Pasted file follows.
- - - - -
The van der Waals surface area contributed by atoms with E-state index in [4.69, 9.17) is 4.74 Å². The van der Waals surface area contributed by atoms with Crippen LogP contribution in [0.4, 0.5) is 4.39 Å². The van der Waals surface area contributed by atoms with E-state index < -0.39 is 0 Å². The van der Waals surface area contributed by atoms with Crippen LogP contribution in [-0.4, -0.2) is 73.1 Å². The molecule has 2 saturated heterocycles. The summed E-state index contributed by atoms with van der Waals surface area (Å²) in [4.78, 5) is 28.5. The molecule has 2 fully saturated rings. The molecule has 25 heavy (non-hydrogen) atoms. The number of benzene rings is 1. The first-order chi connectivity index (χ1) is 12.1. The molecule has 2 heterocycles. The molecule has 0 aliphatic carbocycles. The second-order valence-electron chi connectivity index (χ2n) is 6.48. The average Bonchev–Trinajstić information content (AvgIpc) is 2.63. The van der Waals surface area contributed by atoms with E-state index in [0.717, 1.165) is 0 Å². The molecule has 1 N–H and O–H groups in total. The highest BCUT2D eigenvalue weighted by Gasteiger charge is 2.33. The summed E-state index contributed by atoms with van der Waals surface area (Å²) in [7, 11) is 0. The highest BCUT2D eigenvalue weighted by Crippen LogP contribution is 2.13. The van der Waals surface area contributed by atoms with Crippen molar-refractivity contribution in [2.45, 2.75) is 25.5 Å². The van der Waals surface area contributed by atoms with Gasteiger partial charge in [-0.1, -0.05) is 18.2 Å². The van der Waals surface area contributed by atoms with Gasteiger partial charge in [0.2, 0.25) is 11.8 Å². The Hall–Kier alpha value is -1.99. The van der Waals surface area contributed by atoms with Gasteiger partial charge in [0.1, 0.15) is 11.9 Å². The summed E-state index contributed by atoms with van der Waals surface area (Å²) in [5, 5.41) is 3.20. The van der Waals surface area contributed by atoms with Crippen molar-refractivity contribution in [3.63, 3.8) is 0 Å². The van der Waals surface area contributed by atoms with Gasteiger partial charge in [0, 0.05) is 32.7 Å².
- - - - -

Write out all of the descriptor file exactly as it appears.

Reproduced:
The van der Waals surface area contributed by atoms with E-state index in [4.69, 9.17) is 4.74 Å². The van der Waals surface area contributed by atoms with Crippen LogP contribution in [0.4, 0.5) is 4.39 Å². The van der Waals surface area contributed by atoms with E-state index < -0.39 is 0 Å². The van der Waals surface area contributed by atoms with Crippen LogP contribution in [-0.4, -0.2) is 73.1 Å². The molecule has 2 saturated heterocycles. The summed E-state index contributed by atoms with van der Waals surface area (Å²) in [4.78, 5) is 28.5. The molecule has 2 fully saturated rings. The molecule has 25 heavy (non-hydrogen) atoms. The number of benzene rings is 1. The first-order chi connectivity index (χ1) is 12.1. The molecule has 2 heterocycles. The molecule has 0 aliphatic carbocycles. The second-order valence-electron chi connectivity index (χ2n) is 6.48. The average Bonchev–Trinajstić information content (AvgIpc) is 2.63. The van der Waals surface area contributed by atoms with E-state index in [0.717, 1.165) is 0 Å². The molecule has 1 N–H and O–H groups in total. The highest BCUT2D eigenvalue weighted by Gasteiger charge is 2.33. The summed E-state index contributed by atoms with van der Waals surface area (Å²) in [7, 11) is 0. The highest BCUT2D eigenvalue weighted by Crippen LogP contribution is 2.13. The van der Waals surface area contributed by atoms with Crippen molar-refractivity contribution in [2.45, 2.75) is 25.5 Å². The van der Waals surface area contributed by atoms with Gasteiger partial charge in [-0.1, -0.05) is 18.2 Å². The van der Waals surface area contributed by atoms with Gasteiger partial charge in [0.2, 0.25) is 11.8 Å². The Hall–Kier alpha value is -1.99. The van der Waals surface area contributed by atoms with Gasteiger partial charge in [0.1, 0.15) is 11.9 Å². The summed E-state index contributed by atoms with van der Waals surface area (Å²) in [5, 5.41) is 3.20. The van der Waals surface area contributed by atoms with Crippen molar-refractivity contribution in [3.63, 3.8) is 0 Å². The van der Waals surface area contributed by atoms with Gasteiger partial charge in [0, 0.05) is 32.7 Å².